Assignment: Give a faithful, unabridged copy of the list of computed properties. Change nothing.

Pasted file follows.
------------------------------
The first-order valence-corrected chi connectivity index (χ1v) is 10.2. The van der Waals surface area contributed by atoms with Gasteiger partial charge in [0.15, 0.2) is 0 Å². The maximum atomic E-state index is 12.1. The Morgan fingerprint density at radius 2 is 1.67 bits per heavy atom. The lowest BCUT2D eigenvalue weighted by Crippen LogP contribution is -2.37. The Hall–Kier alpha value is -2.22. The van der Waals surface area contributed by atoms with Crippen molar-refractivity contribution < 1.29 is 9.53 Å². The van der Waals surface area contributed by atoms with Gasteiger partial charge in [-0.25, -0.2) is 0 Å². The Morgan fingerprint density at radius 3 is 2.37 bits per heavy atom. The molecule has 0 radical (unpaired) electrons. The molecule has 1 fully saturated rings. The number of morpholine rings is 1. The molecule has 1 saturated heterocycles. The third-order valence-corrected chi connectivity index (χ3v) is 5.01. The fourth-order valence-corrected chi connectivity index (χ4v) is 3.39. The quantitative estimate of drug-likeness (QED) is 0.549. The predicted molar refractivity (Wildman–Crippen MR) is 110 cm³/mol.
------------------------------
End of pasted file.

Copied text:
The first-order valence-corrected chi connectivity index (χ1v) is 10.2. The van der Waals surface area contributed by atoms with Gasteiger partial charge in [0.15, 0.2) is 0 Å². The maximum atomic E-state index is 12.1. The Morgan fingerprint density at radius 2 is 1.67 bits per heavy atom. The lowest BCUT2D eigenvalue weighted by Crippen LogP contribution is -2.37. The Hall–Kier alpha value is -2.22. The van der Waals surface area contributed by atoms with Crippen molar-refractivity contribution < 1.29 is 9.53 Å². The van der Waals surface area contributed by atoms with Gasteiger partial charge in [-0.25, -0.2) is 0 Å². The Morgan fingerprint density at radius 3 is 2.37 bits per heavy atom. The molecule has 0 radical (unpaired) electrons. The molecule has 1 fully saturated rings. The number of morpholine rings is 1. The molecule has 1 saturated heterocycles. The third-order valence-corrected chi connectivity index (χ3v) is 5.01. The fourth-order valence-corrected chi connectivity index (χ4v) is 3.39. The quantitative estimate of drug-likeness (QED) is 0.549. The predicted molar refractivity (Wildman–Crippen MR) is 110 cm³/mol.